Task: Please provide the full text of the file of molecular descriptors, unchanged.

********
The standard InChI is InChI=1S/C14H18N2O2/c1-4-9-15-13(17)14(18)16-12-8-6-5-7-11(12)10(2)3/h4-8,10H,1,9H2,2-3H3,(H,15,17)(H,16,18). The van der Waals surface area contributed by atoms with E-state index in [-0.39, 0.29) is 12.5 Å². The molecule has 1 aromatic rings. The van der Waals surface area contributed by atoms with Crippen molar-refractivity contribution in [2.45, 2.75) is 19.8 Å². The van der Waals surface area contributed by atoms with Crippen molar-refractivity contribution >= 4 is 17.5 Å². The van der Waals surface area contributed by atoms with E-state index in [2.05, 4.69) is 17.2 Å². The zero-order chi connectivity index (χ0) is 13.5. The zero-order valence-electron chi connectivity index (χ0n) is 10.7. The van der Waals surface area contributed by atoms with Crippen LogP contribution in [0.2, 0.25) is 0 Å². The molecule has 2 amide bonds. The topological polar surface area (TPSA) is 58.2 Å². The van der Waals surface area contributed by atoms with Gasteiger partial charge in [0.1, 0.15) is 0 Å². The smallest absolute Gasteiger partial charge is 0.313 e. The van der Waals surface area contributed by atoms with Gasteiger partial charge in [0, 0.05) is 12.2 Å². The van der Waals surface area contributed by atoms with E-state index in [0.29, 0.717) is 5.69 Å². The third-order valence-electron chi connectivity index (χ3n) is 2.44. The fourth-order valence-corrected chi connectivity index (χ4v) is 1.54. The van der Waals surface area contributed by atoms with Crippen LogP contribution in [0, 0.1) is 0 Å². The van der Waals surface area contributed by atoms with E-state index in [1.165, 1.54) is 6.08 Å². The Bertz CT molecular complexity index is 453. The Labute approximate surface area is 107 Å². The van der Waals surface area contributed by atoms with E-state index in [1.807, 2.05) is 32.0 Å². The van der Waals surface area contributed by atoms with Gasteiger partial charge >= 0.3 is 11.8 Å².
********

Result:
The standard InChI is InChI=1S/C14H18N2O2/c1-4-9-15-13(17)14(18)16-12-8-6-5-7-11(12)10(2)3/h4-8,10H,1,9H2,2-3H3,(H,15,17)(H,16,18). The van der Waals surface area contributed by atoms with E-state index in [-0.39, 0.29) is 12.5 Å². The molecule has 1 aromatic rings. The van der Waals surface area contributed by atoms with Crippen molar-refractivity contribution in [2.45, 2.75) is 19.8 Å². The van der Waals surface area contributed by atoms with Crippen molar-refractivity contribution >= 4 is 17.5 Å². The van der Waals surface area contributed by atoms with E-state index in [2.05, 4.69) is 17.2 Å². The zero-order chi connectivity index (χ0) is 13.5. The zero-order valence-electron chi connectivity index (χ0n) is 10.7. The van der Waals surface area contributed by atoms with Crippen LogP contribution in [0.2, 0.25) is 0 Å². The molecule has 2 amide bonds. The topological polar surface area (TPSA) is 58.2 Å². The van der Waals surface area contributed by atoms with Gasteiger partial charge in [0.1, 0.15) is 0 Å². The smallest absolute Gasteiger partial charge is 0.313 e. The van der Waals surface area contributed by atoms with Gasteiger partial charge in [0, 0.05) is 12.2 Å². The van der Waals surface area contributed by atoms with E-state index in [0.29, 0.717) is 5.69 Å². The third-order valence-electron chi connectivity index (χ3n) is 2.44. The fourth-order valence-corrected chi connectivity index (χ4v) is 1.54. The van der Waals surface area contributed by atoms with Crippen LogP contribution in [0, 0.1) is 0 Å². The van der Waals surface area contributed by atoms with E-state index in [1.165, 1.54) is 6.08 Å². The Bertz CT molecular complexity index is 453. The Labute approximate surface area is 107 Å². The van der Waals surface area contributed by atoms with E-state index in [1.807, 2.05) is 32.0 Å². The van der Waals surface area contributed by atoms with Gasteiger partial charge >= 0.3 is 11.8 Å².